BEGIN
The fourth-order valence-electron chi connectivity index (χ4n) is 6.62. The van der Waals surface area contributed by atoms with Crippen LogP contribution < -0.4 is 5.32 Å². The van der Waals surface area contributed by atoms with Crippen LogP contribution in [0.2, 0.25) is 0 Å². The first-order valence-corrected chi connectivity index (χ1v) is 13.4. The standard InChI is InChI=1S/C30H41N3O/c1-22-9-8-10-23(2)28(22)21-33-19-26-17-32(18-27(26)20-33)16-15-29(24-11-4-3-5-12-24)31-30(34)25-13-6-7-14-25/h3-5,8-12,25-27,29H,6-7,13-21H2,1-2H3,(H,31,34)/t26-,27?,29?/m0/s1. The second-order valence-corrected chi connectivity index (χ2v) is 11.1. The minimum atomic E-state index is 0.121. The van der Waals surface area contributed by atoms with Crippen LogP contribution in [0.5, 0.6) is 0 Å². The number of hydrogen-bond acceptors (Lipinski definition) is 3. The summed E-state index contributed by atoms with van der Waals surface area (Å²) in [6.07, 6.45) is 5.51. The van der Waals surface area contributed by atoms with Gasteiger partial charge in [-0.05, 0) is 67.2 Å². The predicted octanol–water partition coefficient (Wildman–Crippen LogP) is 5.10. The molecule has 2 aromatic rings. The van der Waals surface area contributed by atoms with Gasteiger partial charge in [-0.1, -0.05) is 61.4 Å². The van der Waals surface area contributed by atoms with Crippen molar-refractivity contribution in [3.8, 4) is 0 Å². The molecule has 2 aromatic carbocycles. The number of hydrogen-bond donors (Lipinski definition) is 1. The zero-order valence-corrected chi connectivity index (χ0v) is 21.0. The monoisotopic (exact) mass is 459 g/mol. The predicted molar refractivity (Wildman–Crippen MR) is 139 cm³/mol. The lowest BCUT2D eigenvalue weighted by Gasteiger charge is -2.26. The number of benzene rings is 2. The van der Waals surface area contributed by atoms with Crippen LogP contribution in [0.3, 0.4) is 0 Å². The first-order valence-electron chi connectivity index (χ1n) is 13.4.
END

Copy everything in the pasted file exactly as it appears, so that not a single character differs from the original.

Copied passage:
The fourth-order valence-electron chi connectivity index (χ4n) is 6.62. The van der Waals surface area contributed by atoms with Crippen LogP contribution < -0.4 is 5.32 Å². The van der Waals surface area contributed by atoms with Crippen LogP contribution in [0.2, 0.25) is 0 Å². The first-order valence-corrected chi connectivity index (χ1v) is 13.4. The standard InChI is InChI=1S/C30H41N3O/c1-22-9-8-10-23(2)28(22)21-33-19-26-17-32(18-27(26)20-33)16-15-29(24-11-4-3-5-12-24)31-30(34)25-13-6-7-14-25/h3-5,8-12,25-27,29H,6-7,13-21H2,1-2H3,(H,31,34)/t26-,27?,29?/m0/s1. The second-order valence-corrected chi connectivity index (χ2v) is 11.1. The minimum atomic E-state index is 0.121. The van der Waals surface area contributed by atoms with Crippen LogP contribution in [0.5, 0.6) is 0 Å². The number of hydrogen-bond acceptors (Lipinski definition) is 3. The summed E-state index contributed by atoms with van der Waals surface area (Å²) in [6.07, 6.45) is 5.51. The van der Waals surface area contributed by atoms with Gasteiger partial charge in [-0.05, 0) is 67.2 Å². The predicted octanol–water partition coefficient (Wildman–Crippen LogP) is 5.10. The molecule has 2 aromatic rings. The van der Waals surface area contributed by atoms with Gasteiger partial charge in [-0.1, -0.05) is 61.4 Å². The van der Waals surface area contributed by atoms with Crippen molar-refractivity contribution in [3.8, 4) is 0 Å². The molecule has 2 aromatic carbocycles. The number of hydrogen-bond donors (Lipinski definition) is 1. The zero-order valence-corrected chi connectivity index (χ0v) is 21.0. The monoisotopic (exact) mass is 459 g/mol. The predicted molar refractivity (Wildman–Crippen MR) is 139 cm³/mol. The lowest BCUT2D eigenvalue weighted by Gasteiger charge is -2.26. The number of benzene rings is 2. The van der Waals surface area contributed by atoms with Crippen LogP contribution in [0.3, 0.4) is 0 Å². The first-order valence-electron chi connectivity index (χ1n) is 13.4.